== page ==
My suggestion for PeterMF3 is to go to his "Control Panel" to "Administrative Tools" open the "Storage" first and then go to "Disk Management" on the right hand side "More Actions" "View" and then to "Customize" where he can check the "Description bar" and click OK. Next he needs to stay in that area and go to "System Tools" and "Device Manager". Now he can see what kind of drives are and their brand as well. By clicking on the right hand side "More Actions" the "View" tab and have everything at his fingertips.

2016-02-05 12:10:40


I was hoping to learn how to assign a static drive letter to a specific port.

2016-02-04 13:16:04

Brian Hershman

This tip (5668) does not apply to Windows 7 as I cannot find "Computer Management"

2016-02-03 07:17:46


Windows controls my drive letter assignments. For example, if I have fixed drives C:, D: & E: & F: and designate the next drive H:, Windows renames it G:. In order to maintain the H: name, I must insert and maintain a flash drive named G:. If I remove flash drive G:, Windows renames my H: drive as G:.

2016-02-02 11:35:05


Another reason. I have a wireless printer/scanner which includes an SD card reader. I gave this a drive letter of Z so it would always sort to the bottom; out of the way for regular use, but easy to find when needed. Again, possibly trivial, but it works well for me.

2016-02-01 16:55:43

Craig Small


I configure a USB drive to be the same drive letter as the "shared" drive at work. I have reproduced the original folder structure on the USB drive, and so I can test my software at home without having to change the drive letter designation. Trivial? Perhaps. Useful? Definitely.

2016-02-01 13:42:49



The information stays the same, but the path reference/name is now different. So if you have another program that is configured to sync or back up that old drive name (and folders on that drive) the program config settings need to be changed to the new name.

Dennis & Henry:

Another reason you might want to know how to change drive names: My computer has 4 separate internal drives. Recently I had to send it into the 'shop' for hardware repair. When I got it back home, I discovered the drive reference links were all messed up. I deduced that the geniuses in the repair shop had taken out my hard drives during the repair work (OK) but had reinstalled them in different drive slots (very not OK).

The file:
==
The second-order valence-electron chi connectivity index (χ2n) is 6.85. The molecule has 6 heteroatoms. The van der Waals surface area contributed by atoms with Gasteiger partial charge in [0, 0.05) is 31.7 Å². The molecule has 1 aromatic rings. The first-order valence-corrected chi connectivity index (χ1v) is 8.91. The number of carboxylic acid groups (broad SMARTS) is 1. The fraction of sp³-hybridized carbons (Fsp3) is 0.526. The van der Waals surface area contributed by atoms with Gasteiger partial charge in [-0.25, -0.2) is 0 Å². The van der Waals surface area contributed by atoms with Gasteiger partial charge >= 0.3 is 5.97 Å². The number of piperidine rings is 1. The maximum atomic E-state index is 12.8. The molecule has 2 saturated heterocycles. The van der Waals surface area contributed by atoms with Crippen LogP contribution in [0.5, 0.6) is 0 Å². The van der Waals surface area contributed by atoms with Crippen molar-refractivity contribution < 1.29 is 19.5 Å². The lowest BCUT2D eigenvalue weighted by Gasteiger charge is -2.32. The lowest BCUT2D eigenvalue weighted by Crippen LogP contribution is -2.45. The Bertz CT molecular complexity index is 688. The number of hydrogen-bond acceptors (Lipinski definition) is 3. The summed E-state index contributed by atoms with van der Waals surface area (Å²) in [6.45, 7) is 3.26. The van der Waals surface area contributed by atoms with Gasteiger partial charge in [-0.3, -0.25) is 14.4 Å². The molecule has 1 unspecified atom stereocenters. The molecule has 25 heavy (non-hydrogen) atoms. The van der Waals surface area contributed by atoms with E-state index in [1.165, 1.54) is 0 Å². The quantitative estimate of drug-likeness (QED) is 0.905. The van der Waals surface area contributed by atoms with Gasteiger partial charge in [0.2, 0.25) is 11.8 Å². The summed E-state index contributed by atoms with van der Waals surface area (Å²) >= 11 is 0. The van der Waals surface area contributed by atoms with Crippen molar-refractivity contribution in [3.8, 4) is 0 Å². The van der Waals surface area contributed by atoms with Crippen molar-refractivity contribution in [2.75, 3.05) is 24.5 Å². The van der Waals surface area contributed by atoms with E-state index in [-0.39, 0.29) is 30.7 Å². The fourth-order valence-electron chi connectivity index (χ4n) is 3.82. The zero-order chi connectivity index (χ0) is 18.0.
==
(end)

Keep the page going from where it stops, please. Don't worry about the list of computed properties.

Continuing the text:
Unfortunately I've never worked on computer inards -- so I was uncomfortable guessing which drives belonged where. But I did know about changing the drive names back to match my previous arrangement and that worked perfectly.

Now to find a new repair vendor . . .

2016-02-01 12:49:05


If you change a drive letter, how is the information that is on that previous drive letter affected?

2016-02-01 09:00:26

Henry Noble

Dennis - On a complex setup with several volumes and perhaps multiple disks, a drive letter related in some way to the volume may help in remembering the path.

For example: D: for Data, G: for Games, W: for Workspace, T: for Tempfiles, etc.

It's a personal thing. For years I've used the capability to assign drive letters, but it probably is irrelevant to most.

2016-02-01 06:23:43


Searching for "computer management" either without the quotes or with the quotes worked for me. I'm running Windows 7

2016-02-01 06:08:17


This may be a dumb question, but why would anyone bother changing the drive letters? Or am I missing the point somewhere? "If you don't like the way the drive letters are assigned to your disk drives..." seems a rather trivial reason to change them.